Waltz said Dunford told lawmakers at a closed-door hearing that he had sent a message to Qassem Soleimani – the influential commander of the Revolutionary Guards’ Quds Force – warning him that Iran would be held directly accountable if one of its proxy forces attacks Americans.

“The message now was: ‘We’re not going to hold your proxies accountable'” if they attack U.S. citizens or forces in the region, he said. “‘We’re going to hold you, the regime, accountable.'”

Another official said the United States had authorized Iraq “to let the Iranians know that there is no plausible deniability about attacks on Americans in Iraq” after U.S. intelligence flagged preparations for a possible attack by Iran-backed militias in Iraq.

Joseph Votel, the now retired four-star general who oversaw U.S. troops in the Middle East until March, noted earlier this year that the U.S. military might be able to indirectly get a message to Iranian forces through an existing hotline with Russia meant to avoid accidental conflicts in Syria.

“The Iranians can talk to the Russians,” he said.  “We have a well-established professional communication channel with the Russians.”

But the prospect of relying on the Russian government to get United States out of a crisis with Iran is hardly reassuring to many current and former officials in the United States.

“That would be a risky choice,” said Wendy Sherman, an undersecretary of state in the Obama administration.

(Reporting by Phil Stewart and Michelle Nichols; Editing by Brian Thevenot)

Trump administration seeks emergency court order to continue asylum policy

FILE PHOTO: Central American asylum seekers exit the Chaparral border crossing gate after being sent back to Mexico by the U.S. in Tijuana, Mexico, January 30, 2019. REUTERS/Shannon Stapleton/File Photo

By Tom Hals

WILMINGTON, Del. (Reuters) – The Trump administration rushed to save its program of sending asylum seekers back to Mexico by filing an emergency motion with a U.S. Court of Appeals, asking it to block an injunction that is set to shut down the policy on Friday afternoon.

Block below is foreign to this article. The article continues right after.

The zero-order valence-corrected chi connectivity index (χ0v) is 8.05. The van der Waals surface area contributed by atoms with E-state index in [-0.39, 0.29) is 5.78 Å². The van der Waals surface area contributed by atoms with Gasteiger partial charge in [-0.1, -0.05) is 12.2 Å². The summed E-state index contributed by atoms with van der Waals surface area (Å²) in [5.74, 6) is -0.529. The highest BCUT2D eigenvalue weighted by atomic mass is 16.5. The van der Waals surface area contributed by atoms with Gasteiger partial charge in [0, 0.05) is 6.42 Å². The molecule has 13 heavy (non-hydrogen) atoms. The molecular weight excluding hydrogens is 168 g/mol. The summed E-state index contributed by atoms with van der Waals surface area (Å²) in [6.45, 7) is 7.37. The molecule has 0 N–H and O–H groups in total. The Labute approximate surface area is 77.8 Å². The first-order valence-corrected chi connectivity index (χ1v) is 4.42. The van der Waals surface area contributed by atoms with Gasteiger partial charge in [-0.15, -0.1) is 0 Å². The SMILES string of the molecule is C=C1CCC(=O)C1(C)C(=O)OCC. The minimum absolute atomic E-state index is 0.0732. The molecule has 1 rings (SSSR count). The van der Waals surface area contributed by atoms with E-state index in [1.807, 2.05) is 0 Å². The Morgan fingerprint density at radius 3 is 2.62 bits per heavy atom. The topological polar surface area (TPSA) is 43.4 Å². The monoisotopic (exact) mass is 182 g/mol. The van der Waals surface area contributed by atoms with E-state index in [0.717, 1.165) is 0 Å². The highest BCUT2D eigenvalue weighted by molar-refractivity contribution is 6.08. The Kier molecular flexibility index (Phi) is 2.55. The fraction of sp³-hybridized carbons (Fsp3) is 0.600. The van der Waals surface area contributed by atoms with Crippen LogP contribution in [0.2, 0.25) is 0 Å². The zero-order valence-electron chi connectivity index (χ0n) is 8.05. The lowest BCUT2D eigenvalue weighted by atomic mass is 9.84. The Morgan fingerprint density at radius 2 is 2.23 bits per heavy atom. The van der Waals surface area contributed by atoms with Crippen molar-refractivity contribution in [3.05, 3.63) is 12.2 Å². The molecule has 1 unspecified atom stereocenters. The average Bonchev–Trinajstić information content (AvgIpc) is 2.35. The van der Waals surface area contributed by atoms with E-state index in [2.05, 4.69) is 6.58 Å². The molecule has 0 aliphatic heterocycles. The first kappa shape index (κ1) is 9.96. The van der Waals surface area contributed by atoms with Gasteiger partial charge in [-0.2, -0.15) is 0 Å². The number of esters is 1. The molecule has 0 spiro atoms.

The government told the U.S. Court of Appeals in San Francisco the United States faced “a humanitarian and security crisis” at the southern border and needed immediate intervention to deal with the surging number of refugees.

On Monday, U.S. District Court Judge Richard Seeborg ruled the policy was contrary to U.S. immigration law. He issued a nationwide injunction blocking the program and ordered it to take effect at 8 p.m. EDT (midnight GMT).

Melissa Crow, an attorney with the Southern Poverty Law Center, one of the groups that brought the case, said the stay should be denied to prevent irreparable harm to asylum seekers who could be unlawfully forced to return to Mexico.

Since January, the administration has sent more than 1,000 asylum seekers, mostly from Central America, back to Mexico to wait the months or years it can take to process claims through an overloaded immigration system.

Seeborg’s ruling also ordered the 11 plaintiffs who brought the lawsuit to be brought back to the United States.

Although it is appealing and the lower court order had yet to take effect, Reuters reporters confirmed that the Trump administration was allowing some asylum seekers from Mexico to return to the United States.

President Donald Trump has bristled at limits on his administration’s ability to detain asylum seekers while they fight deportation, and the administration was in the midst of expanding the program when Seeborg blocked it.